Why buses represent democracy in action

“An advanced city is not a place where the poor move about in cars, rather it’s where even the rich use public transportation.”
"If car use is to be limited, cities must have quality public transport."  
“We humans are pedestrians. We need to walk, not in order to survive, but to be happy.”
Enrique Peñalosa is an international consultant on sustainable urban planning. As the Mayor of Bogotá, from 1997 to 2001, he built over 300 kilometers of bike paths, more than 100 kilometers of pedestrian-only streets and greenways were created, including frequent citywide Car Free Days and Bicycle Sundays. 

Some examples are Porvenir Promenade, a 24-kilometer pedestrian-and-bicycle-only street through the city’s poorest neighborhoods, and Juan Amarillo Greenway, a pedestrian street that connects the richest and poorest neighborhoods of the capital.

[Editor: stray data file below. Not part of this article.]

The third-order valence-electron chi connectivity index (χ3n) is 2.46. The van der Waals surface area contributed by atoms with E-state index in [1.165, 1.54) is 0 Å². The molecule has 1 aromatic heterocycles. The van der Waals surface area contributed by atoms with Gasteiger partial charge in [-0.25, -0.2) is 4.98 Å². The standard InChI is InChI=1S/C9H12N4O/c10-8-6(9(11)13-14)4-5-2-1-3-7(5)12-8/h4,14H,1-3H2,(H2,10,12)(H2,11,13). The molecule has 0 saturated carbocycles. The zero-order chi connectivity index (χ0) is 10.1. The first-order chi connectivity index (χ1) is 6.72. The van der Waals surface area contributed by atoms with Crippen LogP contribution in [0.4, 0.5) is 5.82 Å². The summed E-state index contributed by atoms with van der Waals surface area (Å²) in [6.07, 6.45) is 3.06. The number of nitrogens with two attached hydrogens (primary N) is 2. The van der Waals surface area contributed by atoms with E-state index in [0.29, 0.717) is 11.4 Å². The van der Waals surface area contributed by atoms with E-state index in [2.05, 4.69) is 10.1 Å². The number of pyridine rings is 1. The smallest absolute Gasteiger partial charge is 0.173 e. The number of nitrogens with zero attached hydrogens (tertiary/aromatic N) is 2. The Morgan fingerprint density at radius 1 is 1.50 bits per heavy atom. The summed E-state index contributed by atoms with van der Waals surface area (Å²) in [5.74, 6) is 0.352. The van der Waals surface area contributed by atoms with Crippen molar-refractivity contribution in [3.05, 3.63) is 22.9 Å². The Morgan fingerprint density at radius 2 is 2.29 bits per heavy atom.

Inspired by Curitiba, Brazil, he created the TransMilenio public bus system. Buses travel on bus lanes, stations are placed in an elevated position relative to the road section and the passengers wait for the public transport to the safety guards, whose doors of access to the roadway will open automatically when the bus stop, allowing so even greater security.

This system has served as a model for many other cities and is now considered the best bus system in the world.

 Porvenir Promenade, a 15-mile (24 km) “highway” restricted to pedestrians and bicycles.

A “highway” for pedestrians, bicycles, and transit on Jiménez Avenue in Bogotá, Colombia